Have fun, or else...
 

chadk

Be the guide...
#57
Don't confuse scent with 'attractant'. Most scents - like from your boots, inner-tubers peeing in the water, etc get diluted rather quickly and I'm sure the fish learn to get used to strange scents (like commuters passing through Tacoma, or the guy that farts in the elevator).

But on a fly, the scents used are meant to entice the fish to strike it. With many lures\baits, fish will bite out of curiosity. "It 'looks' like food, so I'll chew on it for a second and see if it feels and tastes like food." (*not an actual quote from a fish)
Other times it may not look or act like food, but it does smell interesting (think 'powerbait' for example)

When a fly\lure\bait passes the look, smell, feel, taste test - it is quickly swallowed. Then you have issues with deep hooking the fish (if C&R is the goal).

Adult salmon and steelhead heading upstream in the river don't often get as far as swallowing the 'food'. They generally bite out of territorial aggression or just out of instinct when they see a food source passing by. But even with scent on the fly\bait, a deeply swallowed hook is rare (some steelhead in some rivers under certain conditions will readily swallow scented flies \ bait, but most don't).

I think protein based scents are most effective on salmon\steelhead because not only does it often resemble a food source scent, it also can resemble then scent from a live intruder who may be an egg\fry eater, a competitor for the spawning gravel, a competitor for a mate, or it could be eggs from another competitor that the fish wants to crush\kill, etc. But scent can often be a trigger point beyond just the visual. Fortunately for fly fisherman (or any fisherman really) - visual is often enough. A decent pattern presented properly is usually enough to trigger that strike (scent may entice the fish to hold on a second or 2 longer to help you if you are slow in noticing a soft biter though).

On the flip side, I think most would agree that getting gas on our hands before fishing can actually repel fish who may have otherwise bit your fly. Negative scents are more important to consider in still water situations or any time a fish has time to carefully inspect \ smell your fly before committing (you could soak your Royal Wolff in gasoline and fish in through a fast riffle with about the same results - by try that with a chirominid in a lake...).
 

PT

Physhicist
#58
Jason Decker said:
you know it all??:rolleyes: it maybe a nonsenes post. i'd ask the same question at the local fly shop:confused: . but if it(the post) were a fly, it would be a money fly with 42 posts or "takes"! :p true nonsense posts die quick and end up on page 2-x fast.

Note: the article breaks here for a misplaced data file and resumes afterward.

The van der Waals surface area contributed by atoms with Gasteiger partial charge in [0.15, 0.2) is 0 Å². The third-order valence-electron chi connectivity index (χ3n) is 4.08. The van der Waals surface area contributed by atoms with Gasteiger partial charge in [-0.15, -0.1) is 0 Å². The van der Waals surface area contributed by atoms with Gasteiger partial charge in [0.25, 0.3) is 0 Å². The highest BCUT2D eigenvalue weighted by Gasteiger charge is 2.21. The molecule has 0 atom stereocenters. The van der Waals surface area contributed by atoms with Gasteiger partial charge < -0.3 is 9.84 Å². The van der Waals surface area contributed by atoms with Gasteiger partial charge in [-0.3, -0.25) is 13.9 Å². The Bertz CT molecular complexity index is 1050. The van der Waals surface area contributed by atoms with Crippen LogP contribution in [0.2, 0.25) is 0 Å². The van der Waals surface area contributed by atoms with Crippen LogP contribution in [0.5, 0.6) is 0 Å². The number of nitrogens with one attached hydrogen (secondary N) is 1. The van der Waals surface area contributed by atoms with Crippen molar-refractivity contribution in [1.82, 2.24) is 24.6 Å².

jason:thumb:
Jason, take notice of the wink icon in my previous post.

No scent on my fly.

Zen has it right when he speaks of fishing a more natural presentation. Meaning, the fly bouncing downstream with the current as in the nymphing method. I've watched more times than you could imagine as someone swings a fly across a steelheads nose and the steelhead does nothing but when dead drifted straight into the fish's feeding lane it'll grab it first time.

Put shrimp oil on your glo bug if that's what turns you on. Me, I'll just keep swinging away with some patterns that have proven themselves over the years. All scent does is ruin the action of these flies.:thumb:
 
#59
I've been keeping up with this post for a while, not really saying much because I've never tried for steelies.
I think I view it in a sort of minimalist way. Adding scent would just be something extra. If I had caught a steelhead with no scent, and then caught one with, I think I would feel better about the one caught without scent. to me, at least, that would just seem more "pure." To use a baseball analogy--I think most people would appreciate more the athlete who achieved greatness without the use of preformance enhancing drugs. Put Hank Aaron and then some guy who has always used steroids side by side. That's how it makes sense to me. Hopefully that analogy is not too much of a reach.
Cheers
 

Porter

Active Member
#60
To those who said I mostly see gear guys on the rivers lately......I might be wrong :clown: but the river conditions have been so sh*tty why would you see any fly fisherpeople? Theres no bars to access, all the rocks are under water...and personally I dont like getting hit by floating debri.

Jason conduct your own little experiment where it is legal (if you want to).

And ChadK made a good point on what not to do the morning of your fishing trip...have your tank full, if boat have your engine gassed and oiled up so you just start it in the AM...no playing around .....As for all other lubricants, scents, phermones, take care of all them the night before :clown: :beer1: :beer1: :beer1: